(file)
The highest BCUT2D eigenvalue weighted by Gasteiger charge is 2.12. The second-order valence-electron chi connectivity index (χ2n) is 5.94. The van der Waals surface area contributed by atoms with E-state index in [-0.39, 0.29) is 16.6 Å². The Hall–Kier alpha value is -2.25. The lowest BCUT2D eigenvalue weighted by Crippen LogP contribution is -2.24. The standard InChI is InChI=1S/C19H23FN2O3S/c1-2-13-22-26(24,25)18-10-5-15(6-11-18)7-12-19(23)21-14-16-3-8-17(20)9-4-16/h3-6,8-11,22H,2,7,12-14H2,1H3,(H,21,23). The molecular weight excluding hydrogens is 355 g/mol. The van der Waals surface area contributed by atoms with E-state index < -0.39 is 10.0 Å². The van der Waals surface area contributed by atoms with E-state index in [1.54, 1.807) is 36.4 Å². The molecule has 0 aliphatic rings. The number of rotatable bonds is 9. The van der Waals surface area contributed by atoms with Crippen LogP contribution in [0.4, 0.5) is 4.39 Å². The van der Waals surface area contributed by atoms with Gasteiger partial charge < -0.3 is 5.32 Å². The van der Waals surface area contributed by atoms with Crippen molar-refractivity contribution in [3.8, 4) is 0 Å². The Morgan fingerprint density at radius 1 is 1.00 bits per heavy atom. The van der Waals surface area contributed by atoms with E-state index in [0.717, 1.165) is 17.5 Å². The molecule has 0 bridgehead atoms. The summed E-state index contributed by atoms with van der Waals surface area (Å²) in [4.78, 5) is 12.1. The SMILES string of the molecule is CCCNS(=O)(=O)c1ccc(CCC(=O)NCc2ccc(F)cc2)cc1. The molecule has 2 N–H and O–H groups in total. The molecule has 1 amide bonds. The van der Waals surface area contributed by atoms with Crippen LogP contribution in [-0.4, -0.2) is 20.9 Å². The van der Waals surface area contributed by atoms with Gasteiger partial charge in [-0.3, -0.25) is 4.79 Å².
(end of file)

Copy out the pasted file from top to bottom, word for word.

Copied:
The highest BCUT2D eigenvalue weighted by Gasteiger charge is 2.12. The second-order valence-electron chi connectivity index (χ2n) is 5.94. The van der Waals surface area contributed by atoms with E-state index in [-0.39, 0.29) is 16.6 Å². The Hall–Kier alpha value is -2.25. The lowest BCUT2D eigenvalue weighted by Crippen LogP contribution is -2.24. The standard InChI is InChI=1S/C19H23FN2O3S/c1-2-13-22-26(24,25)18-10-5-15(6-11-18)7-12-19(23)21-14-16-3-8-17(20)9-4-16/h3-6,8-11,22H,2,7,12-14H2,1H3,(H,21,23). The molecular weight excluding hydrogens is 355 g/mol. The van der Waals surface area contributed by atoms with E-state index < -0.39 is 10.0 Å². The van der Waals surface area contributed by atoms with E-state index in [1.54, 1.807) is 36.4 Å². The molecule has 0 aliphatic rings. The number of rotatable bonds is 9. The van der Waals surface area contributed by atoms with Crippen LogP contribution in [0.4, 0.5) is 4.39 Å². The van der Waals surface area contributed by atoms with Gasteiger partial charge < -0.3 is 5.32 Å². The van der Waals surface area contributed by atoms with Crippen molar-refractivity contribution in [3.8, 4) is 0 Å². The Morgan fingerprint density at radius 1 is 1.00 bits per heavy atom. The van der Waals surface area contributed by atoms with E-state index in [0.717, 1.165) is 17.5 Å². The molecule has 0 bridgehead atoms. The summed E-state index contributed by atoms with van der Waals surface area (Å²) in [4.78, 5) is 12.1. The SMILES string of the molecule is CCCNS(=O)(=O)c1ccc(CCC(=O)NCc2ccc(F)cc2)cc1. The molecule has 2 N–H and O–H groups in total. The molecule has 1 amide bonds. The van der Waals surface area contributed by atoms with Crippen LogP contribution in [-0.4, -0.2) is 20.9 Å². The van der Waals surface area contributed by atoms with Gasteiger partial charge in [-0.3, -0.25) is 4.79 Å².